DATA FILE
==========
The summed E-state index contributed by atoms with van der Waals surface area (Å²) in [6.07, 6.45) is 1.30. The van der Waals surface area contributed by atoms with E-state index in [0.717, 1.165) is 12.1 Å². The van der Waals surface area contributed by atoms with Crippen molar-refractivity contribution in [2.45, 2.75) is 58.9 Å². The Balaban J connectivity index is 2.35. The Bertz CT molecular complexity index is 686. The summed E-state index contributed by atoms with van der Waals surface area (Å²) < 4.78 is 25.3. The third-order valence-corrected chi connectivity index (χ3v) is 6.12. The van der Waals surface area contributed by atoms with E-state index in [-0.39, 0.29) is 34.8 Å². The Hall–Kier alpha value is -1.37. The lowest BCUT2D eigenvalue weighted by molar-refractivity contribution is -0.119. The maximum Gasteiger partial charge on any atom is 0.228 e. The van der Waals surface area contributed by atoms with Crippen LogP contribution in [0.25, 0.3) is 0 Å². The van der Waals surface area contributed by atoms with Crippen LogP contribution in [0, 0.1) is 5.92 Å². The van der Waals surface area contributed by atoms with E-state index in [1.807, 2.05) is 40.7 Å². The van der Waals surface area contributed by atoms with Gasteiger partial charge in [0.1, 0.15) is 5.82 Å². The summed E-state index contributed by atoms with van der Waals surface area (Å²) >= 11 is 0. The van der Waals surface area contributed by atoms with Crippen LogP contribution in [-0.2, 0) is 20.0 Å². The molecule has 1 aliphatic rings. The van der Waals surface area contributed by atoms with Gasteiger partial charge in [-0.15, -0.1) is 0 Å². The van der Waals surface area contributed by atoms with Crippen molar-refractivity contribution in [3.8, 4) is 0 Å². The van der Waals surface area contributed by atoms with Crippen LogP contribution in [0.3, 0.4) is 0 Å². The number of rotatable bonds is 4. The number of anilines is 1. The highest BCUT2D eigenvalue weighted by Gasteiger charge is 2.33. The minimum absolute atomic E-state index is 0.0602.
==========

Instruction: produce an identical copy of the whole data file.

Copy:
The summed E-state index contributed by atoms with van der Waals surface area (Å²) in [6.07, 6.45) is 1.30. The van der Waals surface area contributed by atoms with E-state index in [0.717, 1.165) is 12.1 Å². The van der Waals surface area contributed by atoms with Crippen molar-refractivity contribution in [2.45, 2.75) is 58.9 Å². The Balaban J connectivity index is 2.35. The Bertz CT molecular complexity index is 686. The summed E-state index contributed by atoms with van der Waals surface area (Å²) < 4.78 is 25.3. The third-order valence-corrected chi connectivity index (χ3v) is 6.12. The van der Waals surface area contributed by atoms with E-state index in [-0.39, 0.29) is 34.8 Å². The Hall–Kier alpha value is -1.37. The lowest BCUT2D eigenvalue weighted by molar-refractivity contribution is -0.119. The maximum Gasteiger partial charge on any atom is 0.228 e. The van der Waals surface area contributed by atoms with Crippen LogP contribution in [0.25, 0.3) is 0 Å². The van der Waals surface area contributed by atoms with Crippen LogP contribution in [0, 0.1) is 5.92 Å². The van der Waals surface area contributed by atoms with E-state index in [1.807, 2.05) is 40.7 Å². The van der Waals surface area contributed by atoms with Gasteiger partial charge in [0.1, 0.15) is 5.82 Å². The summed E-state index contributed by atoms with van der Waals surface area (Å²) >= 11 is 0. The van der Waals surface area contributed by atoms with Crippen LogP contribution in [-0.2, 0) is 20.0 Å². The molecule has 1 aliphatic rings. The van der Waals surface area contributed by atoms with Gasteiger partial charge in [-0.15, -0.1) is 0 Å². The van der Waals surface area contributed by atoms with Crippen molar-refractivity contribution in [3.8, 4) is 0 Å². The van der Waals surface area contributed by atoms with Crippen LogP contribution in [0.3, 0.4) is 0 Å². The number of rotatable bonds is 4. The number of anilines is 1. The highest BCUT2D eigenvalue weighted by Gasteiger charge is 2.33. The minimum absolute atomic E-state index is 0.0602.